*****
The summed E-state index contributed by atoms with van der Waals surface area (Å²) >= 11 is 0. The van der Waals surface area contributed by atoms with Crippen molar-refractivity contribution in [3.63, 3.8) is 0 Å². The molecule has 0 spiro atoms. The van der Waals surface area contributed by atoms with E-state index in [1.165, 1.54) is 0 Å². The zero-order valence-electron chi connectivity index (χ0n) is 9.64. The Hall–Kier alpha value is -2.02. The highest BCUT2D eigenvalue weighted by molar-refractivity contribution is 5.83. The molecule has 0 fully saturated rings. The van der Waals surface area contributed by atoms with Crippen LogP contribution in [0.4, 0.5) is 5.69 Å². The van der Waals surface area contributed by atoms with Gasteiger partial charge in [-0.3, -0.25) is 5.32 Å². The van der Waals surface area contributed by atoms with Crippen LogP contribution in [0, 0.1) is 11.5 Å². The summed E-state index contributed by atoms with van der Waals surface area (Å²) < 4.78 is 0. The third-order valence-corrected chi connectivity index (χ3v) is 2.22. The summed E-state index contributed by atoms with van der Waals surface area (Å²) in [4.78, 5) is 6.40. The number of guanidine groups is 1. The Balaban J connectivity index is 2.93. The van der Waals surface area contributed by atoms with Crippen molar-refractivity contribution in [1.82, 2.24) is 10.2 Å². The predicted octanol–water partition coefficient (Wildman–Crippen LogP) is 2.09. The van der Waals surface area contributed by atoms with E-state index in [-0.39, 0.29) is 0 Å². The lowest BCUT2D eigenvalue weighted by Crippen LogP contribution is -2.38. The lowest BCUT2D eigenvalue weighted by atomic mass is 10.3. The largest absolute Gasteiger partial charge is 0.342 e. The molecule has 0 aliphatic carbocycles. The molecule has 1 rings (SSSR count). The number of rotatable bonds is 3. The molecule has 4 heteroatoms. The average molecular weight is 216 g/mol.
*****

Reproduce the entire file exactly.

The summed E-state index contributed by atoms with van der Waals surface area (Å²) >= 11 is 0. The van der Waals surface area contributed by atoms with Crippen molar-refractivity contribution in [3.63, 3.8) is 0 Å². The molecule has 0 spiro atoms. The van der Waals surface area contributed by atoms with E-state index in [1.165, 1.54) is 0 Å². The zero-order valence-electron chi connectivity index (χ0n) is 9.64. The Hall–Kier alpha value is -2.02. The highest BCUT2D eigenvalue weighted by molar-refractivity contribution is 5.83. The molecule has 0 fully saturated rings. The van der Waals surface area contributed by atoms with Crippen LogP contribution in [0.4, 0.5) is 5.69 Å². The van der Waals surface area contributed by atoms with Gasteiger partial charge in [-0.3, -0.25) is 5.32 Å². The van der Waals surface area contributed by atoms with Crippen LogP contribution in [0, 0.1) is 11.5 Å². The summed E-state index contributed by atoms with van der Waals surface area (Å²) < 4.78 is 0. The third-order valence-corrected chi connectivity index (χ3v) is 2.22. The summed E-state index contributed by atoms with van der Waals surface area (Å²) in [4.78, 5) is 6.40. The number of guanidine groups is 1. The Balaban J connectivity index is 2.93. The van der Waals surface area contributed by atoms with Crippen molar-refractivity contribution in [1.82, 2.24) is 10.2 Å². The predicted octanol–water partition coefficient (Wildman–Crippen LogP) is 2.09. The van der Waals surface area contributed by atoms with E-state index in [-0.39, 0.29) is 0 Å². The lowest BCUT2D eigenvalue weighted by Crippen LogP contribution is -2.38. The lowest BCUT2D eigenvalue weighted by atomic mass is 10.3. The largest absolute Gasteiger partial charge is 0.342 e. The molecule has 0 aliphatic carbocycles. The molecule has 1 rings (SSSR count). The number of rotatable bonds is 3. The molecule has 4 heteroatoms. The average molecular weight is 216 g/mol.